your service and then the queue-processing logic can be different on the new queue. You can do all of this without changing your application code, which is coded to a specific SERVICE, never to a specific QUEUE. So this could potentially help in "versioning" your SSB design but there are far better ways to do that.
This "new" queue can be a different queue in the same db or on an entirely new SQL Server instance on the other side of the world. Hopefully you see that separating Qs from Services gives your design a bit of resiliency and failover. The CREATE ROUTE command helps you here too. You can map a SERVICE to a new SSB instance somewhere else. But that is a complicated design that most noobs needn't worry about.
I can't think of any good reasons to model "multiple Queues per Service" and I've never seen one in action. "Versioning" would be one use case, but not a very good one.
The other possibility is to model "multiple Services per Queue". I have seen people model their designs this way, with disastrous results. In this model you have many services, each with possibly multiple contracts, that all dump their messages to a single "Enterprise" Q. The payload of all messages in the Q is similar with a "message type" discriminator embedded in the XML. The activator proc for this Q shreds the XML and looks at the "message type" to determine the processing logic and the originating service. Basically the activator proc is a gigantic switch statement ("if then" block). People that model their SSB implementations like this believe that it is convenient to keep all of their activator logic in one procedure. The disaster strikes when one service begins to overload all processing and we can't throttle it using MAX_QUEUE_READERS. If each service had its own Q then we could throttle any service hogs by throttling that Q's MAX_QUEUE_READERS entry.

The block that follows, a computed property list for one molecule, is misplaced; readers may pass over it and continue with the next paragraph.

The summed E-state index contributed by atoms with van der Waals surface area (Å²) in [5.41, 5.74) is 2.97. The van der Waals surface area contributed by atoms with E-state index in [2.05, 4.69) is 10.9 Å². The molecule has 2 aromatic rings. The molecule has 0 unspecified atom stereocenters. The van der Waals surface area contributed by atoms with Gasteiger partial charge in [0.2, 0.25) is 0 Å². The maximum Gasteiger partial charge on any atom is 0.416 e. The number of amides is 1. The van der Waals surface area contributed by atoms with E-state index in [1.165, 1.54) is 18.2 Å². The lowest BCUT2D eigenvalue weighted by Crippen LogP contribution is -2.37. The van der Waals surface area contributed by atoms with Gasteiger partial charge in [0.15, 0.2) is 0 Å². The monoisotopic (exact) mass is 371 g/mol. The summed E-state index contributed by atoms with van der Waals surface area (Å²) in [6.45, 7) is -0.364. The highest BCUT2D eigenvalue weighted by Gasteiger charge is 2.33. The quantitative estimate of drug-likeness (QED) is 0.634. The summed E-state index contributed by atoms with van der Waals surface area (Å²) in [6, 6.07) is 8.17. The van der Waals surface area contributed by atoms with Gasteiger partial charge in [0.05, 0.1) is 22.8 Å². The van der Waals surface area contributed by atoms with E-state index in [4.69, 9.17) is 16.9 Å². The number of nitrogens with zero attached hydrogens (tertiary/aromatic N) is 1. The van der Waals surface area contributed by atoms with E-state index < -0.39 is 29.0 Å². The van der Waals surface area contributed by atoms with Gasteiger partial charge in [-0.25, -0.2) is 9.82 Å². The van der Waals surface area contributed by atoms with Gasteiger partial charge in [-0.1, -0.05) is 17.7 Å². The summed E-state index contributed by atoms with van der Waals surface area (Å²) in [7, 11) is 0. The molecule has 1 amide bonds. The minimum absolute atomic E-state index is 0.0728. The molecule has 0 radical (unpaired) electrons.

Services are meant merely as an aid to route messages and enforce contracts. The bulk of your logic will be concerned with Q processing, the queue being where the message is persisted while it is waiting to be asynchronously processed. I have never seen a good design that uses "multiple services per queue" or "multiple queues per service" that couldn't be modeled more effectively in another manner. Just remember that Service and Queue objects pretty much refer to the same thing...a mechanism to route and persist data until it can be processed.
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